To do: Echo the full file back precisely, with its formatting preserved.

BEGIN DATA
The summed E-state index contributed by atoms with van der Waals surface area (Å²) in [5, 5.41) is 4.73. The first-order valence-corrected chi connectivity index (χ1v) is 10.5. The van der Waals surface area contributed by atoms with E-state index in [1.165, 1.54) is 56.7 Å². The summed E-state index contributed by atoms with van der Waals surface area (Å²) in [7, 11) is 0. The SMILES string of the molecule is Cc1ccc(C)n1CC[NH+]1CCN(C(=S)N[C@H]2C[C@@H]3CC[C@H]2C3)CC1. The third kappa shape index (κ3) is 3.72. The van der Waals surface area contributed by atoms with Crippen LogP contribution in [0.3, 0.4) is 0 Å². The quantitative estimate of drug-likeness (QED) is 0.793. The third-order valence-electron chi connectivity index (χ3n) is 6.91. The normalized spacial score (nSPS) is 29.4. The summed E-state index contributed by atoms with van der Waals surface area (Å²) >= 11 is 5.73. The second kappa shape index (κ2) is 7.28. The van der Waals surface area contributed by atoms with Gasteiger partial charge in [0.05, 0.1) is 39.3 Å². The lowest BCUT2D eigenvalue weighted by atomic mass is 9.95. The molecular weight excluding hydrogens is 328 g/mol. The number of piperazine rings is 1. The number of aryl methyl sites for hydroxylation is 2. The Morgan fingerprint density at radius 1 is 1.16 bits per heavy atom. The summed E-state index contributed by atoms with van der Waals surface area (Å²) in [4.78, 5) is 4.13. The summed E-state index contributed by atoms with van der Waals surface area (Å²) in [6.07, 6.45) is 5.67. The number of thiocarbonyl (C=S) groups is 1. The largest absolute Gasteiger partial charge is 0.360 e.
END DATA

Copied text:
The summed E-state index contributed by atoms with van der Waals surface area (Å²) in [5, 5.41) is 4.73. The first-order valence-corrected chi connectivity index (χ1v) is 10.5. The van der Waals surface area contributed by atoms with E-state index in [1.165, 1.54) is 56.7 Å². The summed E-state index contributed by atoms with van der Waals surface area (Å²) in [7, 11) is 0. The SMILES string of the molecule is Cc1ccc(C)n1CC[NH+]1CCN(C(=S)N[C@H]2C[C@@H]3CC[C@H]2C3)CC1. The third kappa shape index (κ3) is 3.72. The van der Waals surface area contributed by atoms with Crippen LogP contribution in [0.3, 0.4) is 0 Å². The quantitative estimate of drug-likeness (QED) is 0.793. The third-order valence-electron chi connectivity index (χ3n) is 6.91. The normalized spacial score (nSPS) is 29.4. The summed E-state index contributed by atoms with van der Waals surface area (Å²) >= 11 is 5.73. The second kappa shape index (κ2) is 7.28. The van der Waals surface area contributed by atoms with Gasteiger partial charge in [0.05, 0.1) is 39.3 Å². The lowest BCUT2D eigenvalue weighted by atomic mass is 9.95. The molecular weight excluding hydrogens is 328 g/mol. The number of piperazine rings is 1. The number of aryl methyl sites for hydroxylation is 2. The Morgan fingerprint density at radius 1 is 1.16 bits per heavy atom. The summed E-state index contributed by atoms with van der Waals surface area (Å²) in [4.78, 5) is 4.13. The summed E-state index contributed by atoms with van der Waals surface area (Å²) in [6.07, 6.45) is 5.67. The number of thiocarbonyl (C=S) groups is 1. The largest absolute Gasteiger partial charge is 0.360 e.